Is Teeth Whitening for You?
Chronic infectious disease in the world. Population surveys and studies
done in the United States indicate that more than 50 percent of seen in
stores and the bleaching treatments available at your dentist's office,
you may wonder which, if any, are right for you.
The American Dental Association (ADA) recommends that you talk to your
dentist before making any decision about whitening your teeth. It may
not be for you. People with sensitive teeth, grayish discolorations, prior
bonding or certain types of fillings in their front teeth are not good
candidates for bleaching. If you fit one of those descriptions, talk to
your dentist about other options.
If your dentist recommends bleaching, then - depending on your needs,
your pocketbook and your dentist's advice - there are several choices
If you have any cavities, your dentist will fill them before bleaching.
Otherwise, the whitener can penetrate cavities and cause pain.
Lasers are used to enhance the action of whitening agents. There are presently
no ADA-approved products that use lasers. Laser bleaching can be costly
- approximately $1,000 - and usually isn't covered by insurance.
In-office bleaching allows your dentist to supervise your progress. The
ADA has given its Seal of Acceptance to a number of in-office bleaching
products. The Seal lets you know that the product has met ADA safety and
Your dentist will first apply a protective gel to prevent gum irritation.
Afterwards, a bleaching agent will be applied and a special light may
be used to activate the whitener.
The cost of in-office bleaching is not usually covered by insurance plans,
but is about half the price of laser bleaching. You will visit your dentist
one to three times and each visit will last about 30 to 90 minutes.
You can buy at-home whiteners from your dentist or over-the-counter. These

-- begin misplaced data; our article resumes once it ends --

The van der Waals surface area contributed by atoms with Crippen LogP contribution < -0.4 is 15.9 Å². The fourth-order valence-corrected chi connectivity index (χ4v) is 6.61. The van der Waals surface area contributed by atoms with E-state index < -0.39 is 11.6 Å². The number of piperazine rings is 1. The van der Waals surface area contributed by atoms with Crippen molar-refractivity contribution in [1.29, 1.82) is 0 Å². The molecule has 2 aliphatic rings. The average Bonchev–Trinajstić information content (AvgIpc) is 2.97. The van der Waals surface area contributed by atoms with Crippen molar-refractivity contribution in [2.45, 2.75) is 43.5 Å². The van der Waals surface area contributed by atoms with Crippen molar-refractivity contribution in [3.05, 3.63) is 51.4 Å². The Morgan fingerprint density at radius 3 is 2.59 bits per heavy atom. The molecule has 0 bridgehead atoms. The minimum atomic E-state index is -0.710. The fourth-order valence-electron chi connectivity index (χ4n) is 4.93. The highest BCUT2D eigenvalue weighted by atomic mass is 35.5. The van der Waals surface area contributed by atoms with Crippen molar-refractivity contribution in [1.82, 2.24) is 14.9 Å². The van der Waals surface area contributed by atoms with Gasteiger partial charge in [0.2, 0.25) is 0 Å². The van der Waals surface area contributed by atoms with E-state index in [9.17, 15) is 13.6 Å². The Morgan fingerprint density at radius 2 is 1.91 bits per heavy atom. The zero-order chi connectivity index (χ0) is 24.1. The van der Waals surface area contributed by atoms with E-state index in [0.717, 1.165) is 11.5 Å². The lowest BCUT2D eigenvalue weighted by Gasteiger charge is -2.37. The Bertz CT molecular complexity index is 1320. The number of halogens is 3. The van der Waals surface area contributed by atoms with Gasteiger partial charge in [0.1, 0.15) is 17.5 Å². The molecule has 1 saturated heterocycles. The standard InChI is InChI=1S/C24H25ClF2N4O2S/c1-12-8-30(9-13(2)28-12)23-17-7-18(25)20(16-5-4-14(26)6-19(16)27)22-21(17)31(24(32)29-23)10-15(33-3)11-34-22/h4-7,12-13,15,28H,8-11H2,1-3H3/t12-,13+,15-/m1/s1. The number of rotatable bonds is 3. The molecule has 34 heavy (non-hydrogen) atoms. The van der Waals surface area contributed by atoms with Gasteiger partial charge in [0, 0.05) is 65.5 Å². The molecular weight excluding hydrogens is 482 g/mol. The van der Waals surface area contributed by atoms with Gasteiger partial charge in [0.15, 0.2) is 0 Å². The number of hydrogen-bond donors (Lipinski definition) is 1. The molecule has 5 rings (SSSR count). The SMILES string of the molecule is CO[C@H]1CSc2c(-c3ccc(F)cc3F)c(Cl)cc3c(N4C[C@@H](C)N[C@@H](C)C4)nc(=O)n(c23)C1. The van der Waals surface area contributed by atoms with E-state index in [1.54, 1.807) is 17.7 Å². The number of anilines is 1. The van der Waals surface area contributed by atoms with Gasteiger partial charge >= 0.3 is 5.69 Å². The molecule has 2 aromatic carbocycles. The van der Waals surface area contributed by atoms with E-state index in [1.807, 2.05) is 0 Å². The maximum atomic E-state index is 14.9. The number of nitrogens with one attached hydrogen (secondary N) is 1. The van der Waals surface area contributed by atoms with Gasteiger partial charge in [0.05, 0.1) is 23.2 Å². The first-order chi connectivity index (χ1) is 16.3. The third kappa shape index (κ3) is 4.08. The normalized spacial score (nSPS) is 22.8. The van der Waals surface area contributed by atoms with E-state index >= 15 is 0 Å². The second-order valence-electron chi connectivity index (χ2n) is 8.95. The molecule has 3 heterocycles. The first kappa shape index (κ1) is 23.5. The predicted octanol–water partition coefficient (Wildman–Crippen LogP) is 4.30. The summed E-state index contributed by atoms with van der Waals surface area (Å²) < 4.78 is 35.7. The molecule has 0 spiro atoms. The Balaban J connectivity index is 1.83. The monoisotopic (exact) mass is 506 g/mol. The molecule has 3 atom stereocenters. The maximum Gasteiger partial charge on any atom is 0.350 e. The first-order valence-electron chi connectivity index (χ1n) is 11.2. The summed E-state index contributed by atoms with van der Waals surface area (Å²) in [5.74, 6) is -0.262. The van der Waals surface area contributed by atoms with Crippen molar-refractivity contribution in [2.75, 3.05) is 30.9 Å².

whiteners contain peroxide and usually come in a gel that you place inside
a mouthguard. You will wear this for several hours a day for two weeks,
or overnight for one to two weeks. The advantage of buying the kit from
your dentist is that he or she can custom-fit your mouthpiece so that
bleach won't leak out and irritate your gums. Only certain at-home
whiteners that are available in dentist's offices carry the ADA Seal
of Acceptance at this time.
Whitening toothpastes improve the appearance of your teeth by removing
stains with polishes, chemicals and other non-bleaching agents. Look for
the ADA Seal of Acceptance when buying a whitening toothpaste.
Causes of discoloration
Yellowing and staining are usually caused by tobacco, coffee, tea and aging.
Discoloration can also be caused by too much fluoride in childhood and
certain medications. Tooth whitening works best on teeth that have been
stained by food, drinks and aging.
Effects of whitening
Whitening is successful about 90 percent of the time. Your teeth will usually
lighten about two shades, but the results aren't permanent. If you
continue eating and drinking the products that cause staining, you will
need to re-bleach sooner. If you need to drink coffee, tea or soda, the
Academy of General Dentistry (AGD) recommends drinking them through a
straw to prevent discoloration of the front upper teeth.
Since children have more sensitive teeth than adults, the AGD does not
recommend whitening until after age 14 - when tooth pulp is fully formed.